elif currentNode.rightNode:
queue.append(currentNode.rightNode)
elif currentNode.leftNode:
queue.append(currentNode.leftNode)
return False # Not in the Tree
```

Taking the worst case senario, the time complexity of a search operation is also **O(h)** where h is the height of the tree or the total number of nodes. Here's why:

We have to traverse through the whole tree (in worst case) to find the node we are looking for.

Assuming we have nodes in our tree,

1.We first create a queue which holds the root node as a starting point for traversal.

2.while there are still elements in the queue

3.We get the first item from the queue and set it as the current node,

4.We then check its value against the one we are searching for,

5.If it is the value, we return True,

6.If it is not the value, we add the node to the queue. **NOTE**: Remember that every node has 2 children, but one is set as None, thus it officially only has 1 child. In the `search()`

method, we have checks, if statments that add the child to the queue only if it is `True`

.

7.At the end of the loop, if the value is not found, then it is not in the tree, thus, `False`

is returned.

## Analyzing the Delete Operation

The delete operation for a degenerate tree is also not different from that of a linked list, since we only expect one child node. All we have to do is remove the node with the value we want to delete, and afterwards, take its child and make it the child of the parent node of the node being deleted.

Like this:

Notice that we don't need to change anything else apart from the pointer of the parent node to point to its "grandchild" instead of the child node since we will be deleting the child node.

```
def delete(self, value):
if self.root is None:
return False
if self.root.value == value:
# delete root and make its child the new root
if self.root.rightNode:
self.root = self.root.rightNode
return True
elif self.root.leftNode:
self.root = self.root.leftNode
return True
return True
queue = [self.root]
while len(queue) > 0:
currentNode = queue.pop(0)
rightChild = currentNode.rightNode
leftChild = currentNode.leftNode
if rightChild and rightChild.value == value:
# print("found the value: ", rightChild.value)
currentNode.rightNode = rightChild.rightNode
currentNode.leftNode = rightChild.leftNode
return True
elif leftChild and leftChild.value == value:
# print("found the value: ", leftChild.value)
currentNode.rightNode = leftChild.rightNode
currentNode.leftNode = leftChild.leftNode
return True
if rightChild:
queue.append(rightChild)
elif leftChild:
queue.append(leftChild)
return False
```

The time complexity for a delete operation on a degenerate tree is also **O(h)** where h is the height of the tree or number of nodes. Here's why. We need to traverse through the whole tree (taking the worst case senario) in order to find the node for deletion. **NOTE:** You should note that in case the node we are deleting is the root node, then the time complexity for a deletion operation is **O(1)** (constant time). Although, this is the best case senario.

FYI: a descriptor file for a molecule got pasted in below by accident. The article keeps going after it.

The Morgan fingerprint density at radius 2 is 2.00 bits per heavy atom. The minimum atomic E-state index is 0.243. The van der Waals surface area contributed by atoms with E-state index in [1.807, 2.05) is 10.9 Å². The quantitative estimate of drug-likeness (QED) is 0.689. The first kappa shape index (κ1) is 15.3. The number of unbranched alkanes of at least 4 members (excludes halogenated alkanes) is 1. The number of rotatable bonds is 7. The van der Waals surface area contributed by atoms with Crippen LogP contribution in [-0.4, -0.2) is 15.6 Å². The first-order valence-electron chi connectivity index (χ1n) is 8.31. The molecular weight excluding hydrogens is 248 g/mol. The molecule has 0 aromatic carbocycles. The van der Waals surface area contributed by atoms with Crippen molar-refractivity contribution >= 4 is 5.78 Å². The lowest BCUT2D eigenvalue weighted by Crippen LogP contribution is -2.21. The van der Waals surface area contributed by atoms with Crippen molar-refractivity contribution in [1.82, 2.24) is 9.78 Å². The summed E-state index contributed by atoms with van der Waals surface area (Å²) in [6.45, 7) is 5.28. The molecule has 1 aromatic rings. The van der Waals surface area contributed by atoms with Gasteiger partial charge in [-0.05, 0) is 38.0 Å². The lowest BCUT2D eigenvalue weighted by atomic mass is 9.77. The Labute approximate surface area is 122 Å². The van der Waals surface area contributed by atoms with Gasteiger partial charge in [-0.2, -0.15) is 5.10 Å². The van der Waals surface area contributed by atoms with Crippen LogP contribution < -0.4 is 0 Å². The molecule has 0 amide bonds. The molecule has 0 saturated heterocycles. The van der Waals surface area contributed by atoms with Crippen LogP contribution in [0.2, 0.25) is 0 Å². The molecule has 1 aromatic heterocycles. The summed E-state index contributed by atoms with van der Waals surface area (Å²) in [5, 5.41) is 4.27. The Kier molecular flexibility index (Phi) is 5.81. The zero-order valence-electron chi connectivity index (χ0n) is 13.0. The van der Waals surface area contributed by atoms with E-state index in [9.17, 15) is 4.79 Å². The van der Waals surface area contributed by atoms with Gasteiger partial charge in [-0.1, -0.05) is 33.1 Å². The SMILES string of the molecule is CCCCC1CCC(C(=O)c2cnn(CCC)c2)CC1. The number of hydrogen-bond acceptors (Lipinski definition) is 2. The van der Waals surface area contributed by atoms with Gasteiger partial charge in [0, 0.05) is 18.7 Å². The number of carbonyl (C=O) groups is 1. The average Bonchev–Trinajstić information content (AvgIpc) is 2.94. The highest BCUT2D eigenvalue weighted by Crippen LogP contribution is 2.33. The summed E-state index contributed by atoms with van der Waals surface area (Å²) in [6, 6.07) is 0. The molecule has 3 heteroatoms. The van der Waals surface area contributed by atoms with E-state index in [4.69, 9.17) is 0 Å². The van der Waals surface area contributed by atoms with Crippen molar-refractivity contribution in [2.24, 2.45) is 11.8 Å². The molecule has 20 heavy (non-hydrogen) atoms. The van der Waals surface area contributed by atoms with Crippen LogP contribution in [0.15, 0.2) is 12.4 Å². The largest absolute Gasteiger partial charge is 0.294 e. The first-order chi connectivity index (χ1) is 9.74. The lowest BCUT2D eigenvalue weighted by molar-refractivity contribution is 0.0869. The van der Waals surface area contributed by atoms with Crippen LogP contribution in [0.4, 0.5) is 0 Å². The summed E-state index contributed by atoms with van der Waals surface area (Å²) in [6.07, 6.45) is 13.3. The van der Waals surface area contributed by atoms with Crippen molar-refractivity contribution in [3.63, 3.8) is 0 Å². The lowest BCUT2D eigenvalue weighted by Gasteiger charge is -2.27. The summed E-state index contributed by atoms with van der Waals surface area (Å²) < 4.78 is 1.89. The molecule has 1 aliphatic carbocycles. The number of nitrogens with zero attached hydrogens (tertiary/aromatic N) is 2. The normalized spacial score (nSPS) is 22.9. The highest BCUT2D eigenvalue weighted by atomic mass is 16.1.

Befor I explain the code, This is an overview of how it works.

There are 3 cases that can occurr.

- The node we want to delete is the root node (first node in the tree).
- The node we want to delete is in the middle (has a parent and has a child).
- The node we want to delete is the last node (has a parent but no child).

For the first case, we can simply handle it by checking the value of the root node and if its the case, then we set either its right child or left child as the new root node, depending on which one is not `Null`

.

For the second case, we need to traverse through the whole tree (since we are unaware of where the node actually is). We have a queue to keep track of the queue to traverse. Starting from the root node.

In every step of the traversal, we take the first element from the queue and set it as our *current node* denoting where we are in our traversal. We then check if the current node has a right child and that it is the node we want to delete from the tree. This next part is confusing, so instead, I am going to use an illustration to explain. Assuming we are at **node A** (our current node) and **node A** has a right child **node B** which in turn has either a right or left child **node C**.

If we want to delete node B, we first has to set the right child of **node A** as **node C**, thus **node B** has been *unlinked* from node A. The same happens if the current node has a left child and not a right child.

And thats exactly what we do in the code, afterwards, we just return `True`

if the node was deleted, else, we keep on traversing the tree by adding the child node of the current node to the queue.

After the while loop is completed, meaning that we have reached the end of the tree and not found the node, we simply return `False`

.

**NOTE:** Handling the second case, handles the 3rd case by default. Since the 3 case states that we need to delete a node that is at the end of the tree. So it has no child.

Here is my takeaway for you. Remember how talked about *unlinking* the node we want to delete. Where does it go?

Thanks for reading the article at OpenGenus and hope it helps.